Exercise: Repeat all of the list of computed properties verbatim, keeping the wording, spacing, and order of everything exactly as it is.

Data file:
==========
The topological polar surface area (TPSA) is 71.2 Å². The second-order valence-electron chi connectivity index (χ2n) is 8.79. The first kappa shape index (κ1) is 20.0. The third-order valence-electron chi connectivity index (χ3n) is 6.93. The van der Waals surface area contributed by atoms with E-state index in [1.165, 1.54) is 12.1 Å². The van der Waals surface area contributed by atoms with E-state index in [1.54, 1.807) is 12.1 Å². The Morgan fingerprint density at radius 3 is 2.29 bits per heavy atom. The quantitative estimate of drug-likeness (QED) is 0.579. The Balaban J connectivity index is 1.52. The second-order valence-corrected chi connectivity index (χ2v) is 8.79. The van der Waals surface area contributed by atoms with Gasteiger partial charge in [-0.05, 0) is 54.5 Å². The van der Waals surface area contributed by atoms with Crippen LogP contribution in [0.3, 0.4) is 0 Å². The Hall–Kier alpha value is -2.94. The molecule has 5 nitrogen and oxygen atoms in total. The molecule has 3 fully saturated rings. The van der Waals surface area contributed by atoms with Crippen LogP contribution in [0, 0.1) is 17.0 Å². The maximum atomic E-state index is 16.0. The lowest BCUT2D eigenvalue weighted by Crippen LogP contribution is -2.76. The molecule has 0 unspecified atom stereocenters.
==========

The topological polar surface area (TPSA) is 71.2 Å². The second-order valence-electron chi connectivity index (χ2n) is 8.79. The first kappa shape index (κ1) is 20.0. The third-order valence-electron chi connectivity index (χ3n) is 6.93. The van der Waals surface area contributed by atoms with E-state index in [1.165, 1.54) is 12.1 Å². The van der Waals surface area contributed by atoms with E-state index in [1.54, 1.807) is 12.1 Å². The Morgan fingerprint density at radius 3 is 2.29 bits per heavy atom. The quantitative estimate of drug-likeness (QED) is 0.579. The Balaban J connectivity index is 1.52. The second-order valence-corrected chi connectivity index (χ2v) is 8.79. The van der Waals surface area contributed by atoms with Gasteiger partial charge in [-0.05, 0) is 54.5 Å². The van der Waals surface area contributed by atoms with Crippen LogP contribution in [0.3, 0.4) is 0 Å². The Hall–Kier alpha value is -2.94. The molecule has 5 nitrogen and oxygen atoms in total. The molecule has 3 fully saturated rings. The van der Waals surface area contributed by atoms with Crippen LogP contribution in [0, 0.1) is 17.0 Å². The maximum atomic E-state index is 16.0. The lowest BCUT2D eigenvalue weighted by Crippen LogP contribution is -2.76. The molecule has 0 unspecified atom stereocenters.